Qualitative Representation of Spatial Knowledge
Type of publication:  Book 
Citation:  hernandez_94_qualitative 
Series:  Lecture Notes in Artificial Intelligence 
Volume:  804 
Year:  1994 
Publisher:  Springer Verlag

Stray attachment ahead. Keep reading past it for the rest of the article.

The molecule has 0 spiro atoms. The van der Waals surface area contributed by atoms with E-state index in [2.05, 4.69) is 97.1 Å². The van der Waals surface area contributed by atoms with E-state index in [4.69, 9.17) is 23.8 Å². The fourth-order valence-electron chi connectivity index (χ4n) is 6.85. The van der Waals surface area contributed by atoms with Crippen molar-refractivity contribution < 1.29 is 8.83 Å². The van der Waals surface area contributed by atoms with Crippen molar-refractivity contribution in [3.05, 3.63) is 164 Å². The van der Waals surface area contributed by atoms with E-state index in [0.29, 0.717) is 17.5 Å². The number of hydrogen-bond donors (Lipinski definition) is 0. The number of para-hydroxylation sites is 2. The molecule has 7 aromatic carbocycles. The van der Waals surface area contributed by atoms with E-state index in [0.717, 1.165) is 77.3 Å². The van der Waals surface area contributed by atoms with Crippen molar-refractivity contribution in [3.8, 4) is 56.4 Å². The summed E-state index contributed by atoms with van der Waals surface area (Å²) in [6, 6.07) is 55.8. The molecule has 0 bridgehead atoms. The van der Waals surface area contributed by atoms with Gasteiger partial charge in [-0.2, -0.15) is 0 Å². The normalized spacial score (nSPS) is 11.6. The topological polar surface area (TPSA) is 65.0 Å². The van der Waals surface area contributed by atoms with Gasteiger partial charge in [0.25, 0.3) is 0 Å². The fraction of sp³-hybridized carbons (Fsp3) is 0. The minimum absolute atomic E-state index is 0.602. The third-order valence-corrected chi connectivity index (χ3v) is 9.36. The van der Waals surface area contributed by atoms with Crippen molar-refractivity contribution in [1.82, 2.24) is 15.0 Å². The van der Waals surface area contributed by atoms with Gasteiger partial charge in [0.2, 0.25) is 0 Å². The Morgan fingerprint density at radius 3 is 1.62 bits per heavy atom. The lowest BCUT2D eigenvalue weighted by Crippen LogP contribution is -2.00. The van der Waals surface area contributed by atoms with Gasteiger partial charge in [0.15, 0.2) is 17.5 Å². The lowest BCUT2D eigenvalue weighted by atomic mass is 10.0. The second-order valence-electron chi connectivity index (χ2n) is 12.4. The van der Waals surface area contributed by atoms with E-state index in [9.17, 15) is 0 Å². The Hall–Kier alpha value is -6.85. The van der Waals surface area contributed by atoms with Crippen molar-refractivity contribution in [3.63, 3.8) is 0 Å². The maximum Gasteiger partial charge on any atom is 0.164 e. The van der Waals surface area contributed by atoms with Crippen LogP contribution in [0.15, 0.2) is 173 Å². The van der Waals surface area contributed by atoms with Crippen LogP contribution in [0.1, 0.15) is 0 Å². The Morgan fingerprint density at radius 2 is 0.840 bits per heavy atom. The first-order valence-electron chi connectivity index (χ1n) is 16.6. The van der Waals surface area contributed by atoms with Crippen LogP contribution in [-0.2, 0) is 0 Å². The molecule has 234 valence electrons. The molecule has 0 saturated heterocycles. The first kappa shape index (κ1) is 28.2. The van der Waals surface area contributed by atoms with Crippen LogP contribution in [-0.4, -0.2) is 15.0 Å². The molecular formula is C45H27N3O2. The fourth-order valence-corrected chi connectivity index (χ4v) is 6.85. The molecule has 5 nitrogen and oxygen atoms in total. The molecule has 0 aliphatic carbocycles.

Userfields:  content={1 Introduction 1.1 The relevance of spatial knowledge 1.2 The problem and why it should be solved 1.3 The kind of solution sought 1.4 Overview 2 Qualitativeness 2.1 Qualitative vs. quantitative knowledge 2.2 Properties of qualitative representations 2.3 Structured relational domains 3 A cognitive perspective on knowledge representation 3.1 Issues in knowledge representation 3.2 Knowledge representation model 3.3 Modalities of represenation 3.3.1 The declarative/procedural distinction 3.3.2 The propositional/analogical distinction 3.3.3 The qualitative/quantitative distinction 3.4 Summary 4 Qualitative represenation of positions in 2D 4.1 2D scenes 4.1.1 Characteristics 4.1.2 Relevant dimensions 4.2 Arrangement 4.3 Topological relations 4.3.1 Systematic derivation of topological relations 4.3.2 Properties of the derived set 4.3.3 Structure of the topological domain 4.4 Orienation 4.4.1 Systematic derivation of orientation relations 4.4.2 Structure of the orientation domain 4.4.3 Reference frames 4.4.4 Objects with extension 4.5 Examples 4.6 Summary 5 Reasoning with qualitative representation 5.1 Transforming between frames of reference 5.2 Composition of spatial relations 5.2.1 Composition of binary topological relations 5.2.2 Composition of orientation relations 5.2.3 Composition of topological/orientation pairs 5.2.4 Structure and table lookup 5.2.5 The effect of multiple constraints 5.3 Constraint reasoning 5.3.1 Constraint satisfaction problem 5.3.2 Consistency improvement 5.3.3 Heuristics 5.4 Exploiting the structure of space 5.4.1 Combined structure of topological and orientation relations 5.4.2 Abstract maps 5.4.3 Propagation heuristics 5.4.4 Constraint relaxation 5.4.5 Coarse reasoning and hierachical organization 5.5 Summary 6 Applications 6.1 Building cognitive maps 6.2 Visualization 7 Extensions of the basic model 7.1 3D space 7.2 Size 7.3 Distance 7.4 Shape 8 Relevant related work 8.1 Other qualitative approaches to the representation of space 8.1.1 Interval algebras 8.1.2 Cartesian tuples of relations 8.1.3 Other relational approaches 8.2 Other approaches to the representation 8.2.1 Representation modalities 8.2.2 Cognitive maps and route finding 8.2.3 Linguistically motivated research 8.2.4 Relational algebras 9 Conclusion 9.1 Main contributions 9.2 Future research issues 9.3 Summary A Composition tables for various special cases}, dateadded={20120903 15:47:30 +0200}, datemodified={20120903 15:47:30 +0200}, notes={Revised version of H.'s dissertation (1992).}, project={fremdliteratur}, registry={C7 U13}, state={read; not everything understood; contents, section 1.4, chapter 9 and bibliography copied; summarized}, summary={{1 Introduction 1.1 The relevance of spatial knowledge Four kinds of spaces are enlisted (Freksa / Habel 1990b): mathematical space, physical space, psychological space and metaphorical space. Also the concept of cognitive space is introduced. Examples of where spatial knowledge is required in AI are given. 1.2 The problem and why it should be solved Existing approaches are based on the following assumtions: the more details the better and numerical coordinate representation is the most appropriate. Drawbacks of quantitative approaches are: complexity, falsifying effects, partial and uncertain information, missing adequacy and transformational \"impedance\". These are explained shortly including examples. 1.3 The kind of solution sought Properties of the proposed model of representation are listed: cognitive adequacy: qualitativeness of spatial knowledge, its hierachical organization, reasoning at different granularity levels it uses relative representation based on locative (?) relations among objects and between objects and distinguished reference structures (landmarks, boundaries) other properties: underdetermined; if information is coarse, the reasoning process is less involved; a scene is represented as a net of mutually constraining locative relations 2 Qualitativeness 2.1 Qualitative vs. quantitative knowledge This section defines quality and quantity. 2.2 Properties of qualitative representations Properties of qualitative representations are listed and explained shortly. Among others: underdetermination, handling of vague knowledge using coarse granularity levels. 2.3 Structured relational domains The choice of a set of relations structures the domain according to the viewpoint used. Structural properties oh physical space have to be taken care of. 3 A cognitive perspective on knowledge representation 3.1 Issues in knowledge representation Some general issues on knowledge representation are presented. 3.2 Knowledge representation model This section presents the knowledge representation model as proposed by Palmer extended by the concept of the observer (the one that designs or uses the representation) whose role is made explicit. 3.3 Modalities of representation Here qualitative representation is embedded in the context of other modalities of representation. These are: the declarative / procedural distinction the propositional / analogical distinction (implicit vs. explicit, holistic vs. compositional, absolut vs. relative) the qualitative / quantitative distinction 4 Qualitative representation of positions in 2D This chapter introduces a model for the qualitative representation of positions in 2D space. 4.1 2D scenes By projecting 3D scenes on 2D space \"uniqueness of positions\" is lost and we get a hierachical organization of space (still objects can overlap). Only convex objects without holes are considered. The size proportions of objects influence the type of positional relation that can hold between them. To determine relative positions three objects are needed: the primary object, the reference object and the point of view ( the primary object is located relativ to the reference object as seen from the point of view ). Two factors determine the relative poitions of objects: relative orientatios and extensions of objects. This yields two classes of spatial relations: topological relations ( orientation is ignored) and orientation relations (extension is ignored). 4.2 Arrangement This section deals with arrangement as the simplest form of qualitative positional information using Schlieder (1990a,b). 4.3 Topological relations Here the topological relations are derived systematically guaranteeing that they are complete and mutually exclusive (Egenhofer / Franzosa 1991). The relations are: disjoint (d), tangent (t), overlaps (o), containsatborder (c@b), includedatborder (i@b), contains (c), included (i), equal (=) Properties: d, t}, o,={are symmetric; c@b, i@b and c, i are pairwise converses; = and c give information about relative size and shape the neighbouring strucure of topological relations is examined resulting in 3 alternatives. neighboring relations behave similarly (i.e. have similar compositions). groups of neighboring relations can be considered as a single \"coarse\" relation. hierachically organized levels of granularity are defined (contact, no contact..) 4.4 orientation the following sets of orientation relations (at various granularity levels) are derived: 1.for points: level 1: left1, right1, collinear1lr or back1, front1, collinear1fb (these are 2 complementary sets for level 1) level 2: both level 1 sets are merged together and in the case of possibility 2 rotated by 45 degree possibility 1: leftback2, leftfront2, rightfront2, rightback2 possibility 2: back2, left2, front2, right2 level 3: built in similar manner as at level 2 f3, fr3, b3, l3, r3, lb3, rb3, lf3, rf3 all sets are complete and mutually exclusive. (see retzschmidt (1988) on the cognitive importance of axes.) some words on the relationship between arrangement and orientation follow. the structure of the orientation domain is examined:  uniform circular neighbouring structure on each level ( called ron  relative orientation node)  coarse relations are not just aggregations of fine distinctions common level used: 16 sectors which is fine enough to express any of the 3 levels considered (hˆgg / schwarzer 1991) some considerations concerning the reference frame follow: i.e. the orientation that deterines the distinction in which the primary obj. is located relative to the reference obj.  three types: intrinsic, extrinsic, deictiv (all explained shortly) maintained knowledge about relative positions could be stated declaratively like this: prim. obj., [top., orient.], refr. object, refr. frame where refr. frame can be implicit or explicit implicit orientation is used as the canonical reference frame. 2.for objects with extension and shape: size and shape influence the orientations. the area in which a particular orientation is accepted as a valid description is called acceptance area. previous work on how to handle orientation of extended objects: evans (1968) and haar (1976):  relative orientation on the centroids, triangular areas with overlap  good approximation for objects with uniform size and shape or far away from each other  fails for objects of different size in \"close proximity\" (defined with respect to relative size and shape) peuquet / cixiay (1987):  modification of this model for \"close proximity\" by moving triangular area relative to the direction at issue kobler (1992):  deals with overlapping objects ( all drop the requirement of mutual exclusion of orientations ) the model proposed:  1. case: far away : triangular model withour overlapping areas  2. case: close proximity ( closer than three times the max. radius of refr. object (ad hoc value): variant of the modified triangular model withour overlapping acceptance areas ( heterogenous areas depending on the \"shape\" )  3. case: overlapping: kobler's scheme but geometric centroid used not the functional center point  in cases of ambiguity, recur either to a coarser orientaion or to orientation in the complementary set 4.5 examples nice example. 5 reasoning with qualitative representation 5.1 transforming between frames of reference this section deals with the following transformation between frames of reference: intrinsic > implicit extrinsic > implicit deictic > implicit (all are explained shortly) by using analogical representations transformation can be achieved by \"rotating\" the labels. 5.2 composition of spatial relations the compositions of binary topological relations are derived from their definitions ( egenhofer 1991 ). using conceptual neighbourhood interesting regularities can be found: all resulting disjunctions of relations are connected (neighbours) the composition table is almost symmetric (except i and i@b heve to be substituted by c or c@b and vice versa) when the vertical order of i, i@b and c,c@b is flipped only 21 different relation sets occur. after two iterations a fixed point is reached with a closed set of 26 different sets of relations, all of them connected then the compositions of orientation relations are presented. the following regularities occur: a composition contains all orientations in between and including x and y on the shortest path of the ron (see 4.4) the composition is symmetric relations in the composition are always conceptual neighbours it is shown that the compositions of topological / orientation pairs contains fewer relations (is more constrained). 5.3 constraint reasoning first the constraint satisfaction problem (csp) is formally defined. then improved constraint satisfaction algorithms are discussed: 1.algorithms that modify the search space a) prior to the search (consistency improvement): constraint propagation is presented b) during the search (hybrid algorithms): lookahead / lookback procedures, graph theoretical methods and dynamic programming techniques are mentioned 2.algorithms that use heuristics to guide the search 5.4 exploiting the structure of space this section shows how csalgorithms can be improved by exploiting the structure of space. first the combined structure of topological and orientation relations (conceptual neighbourhood) is presented. abstract naps are introduced. they contain for each object in a scene a data structure with the same neighbourhood structure as the domain required for the task at hand. design decisions for the presented algorithms are: the structure of space should be taken advantage of only local consistency check should be done, insertation and pathfinding \"on demand\" hierachical and functional decomposition of space should be used to propagation weighting of positional relations should be used to avoid \"information decay\". data structures and algorithms for inserting, deleting and pathfinding are presented using a dependency network. a method for constraint relaxation (weakening of constraints to reach consistency) using the structure of the relational domain is discussed shortly. here other neighbouring relations are included in their\ disjunctive definitionsinstead of retracting them as a whole. 6 applications 6.1 building cognitive maps here approaches to the building of cognitive maps are discussed. in particular: hafner / kobler (1991), kobler (1991), hahn (1990), funt (1980) 6.2 visualization a process for the visualization of a given qualitative representation is introduced. steps: 1.prototypical room and objects 2.functional\ clustering 3.fix unambiguous positions 4.generate subspaces / assign objects 5.resolve local conflicts 6.actual rendering 7 extensions of the basic model 7.1 3d space qualitative representation of 3d positional information is briefly discussed, among others refering to funt (1980) and schwarzer / hˆgg (1991). 7.2 size the size dependencies of topological relations are summarized. the following approaches to qualitative representation of size are reviewed: allen (1983), mukerjee / joe (1990), zimmermann (1991) and raiman (1986) 7.3 distance the section shortly discusses how distance can be represented in a qualitative way. 7.4 shape the following literature concerning qualitative models for shape is reviewed: binford (1971), pentland (1986), dickinson (1991), hˆgg (1993), schwarzer (1993) 8 relevant related work this chapter summarizes the literature closely related to hernandez' work. the most important ones are summarized shortly. these are: 8.1.1 interval algebras j. f. allen (1983): maintaining knowledge about temporal intervals c. freksa (1992): temporal reasoning based on semiintervals 8.1.2 cartesian tuples of relations h.w. guesgen (1989): spatial reasoning based on allen's temporal logic a. mukerjee / g. joe (1990): a qualitative model for space 8.1.3 other relational approaches j. freeman (1975): the modelling of spatial relations c. e. pfefferkorn (1975): a heuristic problem solving design system for equipment or furniture layouts m. di manzo / f. giunchiglia / e. pino (1985): space representation and object positioning in natural language driven image generation s. green (1987): spaces  a system for the representation of commonsense knowledge about space for design k. d. forbus / p. nielsen / b. faltings (1991): qualitative spatial reasoning: the clock project c. freksa (1991): qualitative spatial reasoning a. g. cohn / z. cui / d. a. randell (1992): logical and computational aspects of spatial reasoning a. u. frank (1992): qualitative spatial reasoning with cardinal directions c. freksa (1992): using orientation information for qualitative spatial reasoning c. freksa / k. zimmermann (1992): on the utilization of spatial structures for cognitively plausible and efficient reasoning t. fuhr / f. kummert / s. posch / g. sagerer (1992): an approach for qualitatively predicting relations from relations e. clementini / p. di felice / p. van oosterom (1993): a small set of formal topological relationships suitable for enduser interaction c. freksa / r.rˆhrig (1993): dimensions of qualitative spatial reasoning g. f. ligozat (1993): models for qualitative spatial reasoning l. vieu (1993): a logical framework for reasoning about space 8.2.1 representation modalities d. l. waltz / l. boggess (1979): visual analog representation for natural language understanding r. reiter / a. k. mackworth (1989): a logical framework for depiction and image interpretation b. chandrasekaran / n. h. narayanan (1990): towards a theory of commonsense visual reasoning 8.2.2 cognitive maps and route finding b. j. kuipers / t. levitt (1988): navigation and mapping in largescale space d. v. mcdermott / e. davis (1984): planning routes through uncertain territory w. k. yeap (1988): towards a computational theory of cognitive maps 8.2.3 linguistically motivated research a. herskovits (1986): language and spatial cognition c. habel / s. pribbenow (1989): zum verstehen r‰umlicher ausdr¸cke des deutschen  transivit‰t r‰umlicher relationen 8.2.4 relational algebras r. g¸ting (1988): georelational algebra: a model and query language for geometric database systems r. laurini / f. milleret (1988): spatial data base queries: relational algebra versus computational geometry s.k. chang / q.y. shi / c.w. yan (1987): iconic indexing by 2dstrings d. papadias / t. sellis (1992): spatial reasoning using symbolic arrays d. papadias / t. sellis (1993): the semantics of relations in 2d space using representative points (vs  very short, s  short, md  more detailed ) 9 conclusion 9.2 future research issues integration of metric knowledge, path knowledge, nonspatial knowledge, interpretation of relations and its relationship to linguistic concepts and perceptual representations and mental models are considered as future research issues. appendix a  composition tables for various special cases appendix a contains: composition table for binary topological relations (set representation) composition table for the closed set of binary topological relations composition tables for level 13 orientations for solids summary of shape description vocabulary}},